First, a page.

The preservation of movies on film has been going on for decades. The preservation of digital movies is still in its infancy.  Many mistakingly assume that just because a movie is shot on digital “it will last forever.” The Library of Congress and the American Film Institute  have been cooperating on film preservation for 50 years. The  Nitrate Film Vault manager, in an oft-quoted statement,  says digital preservation may be an “oxymoron.”  “How do you save digital material? ‘Cause digital as a rule is very iffy. You have only a couple of different ways you can store it, you can store it magnetically or optically or on a card, but none of those are permanent. Something can disrupt them and the stuff is gone.” This also begs the question – is the preservation effort going to be made to begin with?

According to experts the answer to the problems of digital preservation is redundant storage, periodic migration to newer media, and emulation (using  current software that simulates original or obsolete ones). Paramount Pictures is one of the studios that is making the effort to archivally preserve its film-based and digital library. Andrea Kalas, VP of Archives, says she makes four copies of every Paramount movie. She stores their library of films in Pro-Tek vaults on high-density mobile shelves at 29 degrees and 35% relative humidity. on that basis, they can last well over 100 years.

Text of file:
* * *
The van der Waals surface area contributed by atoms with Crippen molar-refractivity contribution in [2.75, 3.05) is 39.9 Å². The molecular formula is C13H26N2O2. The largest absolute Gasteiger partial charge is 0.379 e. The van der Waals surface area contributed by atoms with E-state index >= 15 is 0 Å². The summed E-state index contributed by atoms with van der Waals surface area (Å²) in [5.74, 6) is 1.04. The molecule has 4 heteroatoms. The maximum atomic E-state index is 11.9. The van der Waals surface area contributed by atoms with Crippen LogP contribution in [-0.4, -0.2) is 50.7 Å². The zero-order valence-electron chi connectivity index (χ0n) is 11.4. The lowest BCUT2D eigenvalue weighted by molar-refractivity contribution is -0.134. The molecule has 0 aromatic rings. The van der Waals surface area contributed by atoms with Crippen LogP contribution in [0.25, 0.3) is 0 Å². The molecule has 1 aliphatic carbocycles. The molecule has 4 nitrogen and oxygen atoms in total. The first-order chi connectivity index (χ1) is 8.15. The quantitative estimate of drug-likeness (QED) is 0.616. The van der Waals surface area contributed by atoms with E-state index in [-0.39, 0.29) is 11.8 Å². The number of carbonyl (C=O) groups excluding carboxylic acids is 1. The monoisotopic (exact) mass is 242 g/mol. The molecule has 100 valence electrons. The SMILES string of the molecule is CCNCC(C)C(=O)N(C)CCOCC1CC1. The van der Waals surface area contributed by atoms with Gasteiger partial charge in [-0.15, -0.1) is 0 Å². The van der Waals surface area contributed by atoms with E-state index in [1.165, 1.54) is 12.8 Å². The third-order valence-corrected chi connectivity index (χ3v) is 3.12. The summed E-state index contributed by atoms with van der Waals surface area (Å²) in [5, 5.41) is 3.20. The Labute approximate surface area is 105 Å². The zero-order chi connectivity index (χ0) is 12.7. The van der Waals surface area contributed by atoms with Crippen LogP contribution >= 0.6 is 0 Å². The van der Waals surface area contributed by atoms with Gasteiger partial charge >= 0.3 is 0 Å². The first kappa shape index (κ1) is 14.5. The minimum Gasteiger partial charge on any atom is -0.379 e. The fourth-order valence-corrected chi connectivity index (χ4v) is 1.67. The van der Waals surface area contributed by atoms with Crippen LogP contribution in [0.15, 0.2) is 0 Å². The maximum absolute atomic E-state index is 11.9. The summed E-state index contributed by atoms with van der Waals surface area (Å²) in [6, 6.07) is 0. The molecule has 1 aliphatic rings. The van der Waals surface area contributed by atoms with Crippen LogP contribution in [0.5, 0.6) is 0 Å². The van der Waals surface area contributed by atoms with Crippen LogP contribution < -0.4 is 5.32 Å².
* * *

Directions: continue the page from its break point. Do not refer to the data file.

Miranda Murray photo

 

The British Film Institute has a new facility for the storage of the national collection. Heather Stewart is BFI’s Creative Director. While recognizing the importance of digital movies, her opinion of film was quoted recently in The New Statesman,  “It’s the realism the film gives you – that organic thing, the light going through the film is not the same as the binary of 0s and 1s. It’s a different sensation. Which isn’t to say that digital is ‘lesser than’, but it’s a different effect. People know. They feel it in their bodies, the excitement becomes more real. There’s that pleasure of film, of course but I don’t want to be too geeky about it.” Once film is placed in proper storage conditions, it can be very stable. As Stewart states, “…“all archives worldwide are on the same page and the plan is to continue looking after analogue, so it ain’t going anywhere.”